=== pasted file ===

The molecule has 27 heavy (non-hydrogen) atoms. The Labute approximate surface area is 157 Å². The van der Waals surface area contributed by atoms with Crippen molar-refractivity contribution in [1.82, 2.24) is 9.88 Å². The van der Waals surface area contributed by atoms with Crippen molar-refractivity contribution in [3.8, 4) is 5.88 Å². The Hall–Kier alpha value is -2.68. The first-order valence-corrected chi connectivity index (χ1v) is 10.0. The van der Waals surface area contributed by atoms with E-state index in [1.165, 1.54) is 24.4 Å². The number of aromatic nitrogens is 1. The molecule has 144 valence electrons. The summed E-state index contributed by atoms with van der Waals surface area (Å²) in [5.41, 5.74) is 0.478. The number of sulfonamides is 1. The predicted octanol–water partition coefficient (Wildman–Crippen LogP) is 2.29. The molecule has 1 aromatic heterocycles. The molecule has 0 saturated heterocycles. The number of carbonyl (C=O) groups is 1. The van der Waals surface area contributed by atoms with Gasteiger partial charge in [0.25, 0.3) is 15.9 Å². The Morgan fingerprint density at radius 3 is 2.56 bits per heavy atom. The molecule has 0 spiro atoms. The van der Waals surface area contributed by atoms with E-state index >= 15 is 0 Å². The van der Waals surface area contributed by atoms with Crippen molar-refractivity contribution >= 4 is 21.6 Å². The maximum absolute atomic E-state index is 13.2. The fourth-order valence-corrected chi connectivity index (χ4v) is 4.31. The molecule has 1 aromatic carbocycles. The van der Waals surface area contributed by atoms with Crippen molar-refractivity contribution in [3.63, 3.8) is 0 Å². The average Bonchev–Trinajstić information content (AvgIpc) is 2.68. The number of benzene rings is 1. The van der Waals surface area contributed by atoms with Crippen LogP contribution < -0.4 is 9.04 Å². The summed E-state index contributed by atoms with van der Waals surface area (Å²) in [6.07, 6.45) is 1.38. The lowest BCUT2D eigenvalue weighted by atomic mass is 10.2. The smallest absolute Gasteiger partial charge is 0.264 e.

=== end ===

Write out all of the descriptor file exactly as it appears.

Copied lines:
The molecule has 27 heavy (non-hydrogen) atoms. The Labute approximate surface area is 157 Å². The van der Waals surface area contributed by atoms with Crippen molar-refractivity contribution in [1.82, 2.24) is 9.88 Å². The van der Waals surface area contributed by atoms with Crippen molar-refractivity contribution in [3.8, 4) is 5.88 Å². The Hall–Kier alpha value is -2.68. The first-order valence-corrected chi connectivity index (χ1v) is 10.0. The van der Waals surface area contributed by atoms with E-state index in [1.165, 1.54) is 24.4 Å². The number of aromatic nitrogens is 1. The molecule has 144 valence electrons. The summed E-state index contributed by atoms with van der Waals surface area (Å²) in [5.41, 5.74) is 0.478. The number of sulfonamides is 1. The predicted octanol–water partition coefficient (Wildman–Crippen LogP) is 2.29. The molecule has 1 aromatic heterocycles. The molecule has 0 saturated heterocycles. The number of carbonyl (C=O) groups is 1. The van der Waals surface area contributed by atoms with Gasteiger partial charge in [0.25, 0.3) is 15.9 Å². The Morgan fingerprint density at radius 3 is 2.56 bits per heavy atom. The molecule has 0 spiro atoms. The van der Waals surface area contributed by atoms with E-state index >= 15 is 0 Å². The van der Waals surface area contributed by atoms with Crippen molar-refractivity contribution >= 4 is 21.6 Å². The maximum absolute atomic E-state index is 13.2. The fourth-order valence-corrected chi connectivity index (χ4v) is 4.31. The molecule has 1 aromatic carbocycles. The van der Waals surface area contributed by atoms with Crippen molar-refractivity contribution in [3.63, 3.8) is 0 Å². The average Bonchev–Trinajstić information content (AvgIpc) is 2.68. The number of benzene rings is 1. The van der Waals surface area contributed by atoms with Crippen LogP contribution < -0.4 is 9.04 Å². The summed E-state index contributed by atoms with van der Waals surface area (Å²) in [6.07, 6.45) is 1.38. The lowest BCUT2D eigenvalue weighted by atomic mass is 10.2. The smallest absolute Gasteiger partial charge is 0.264 e.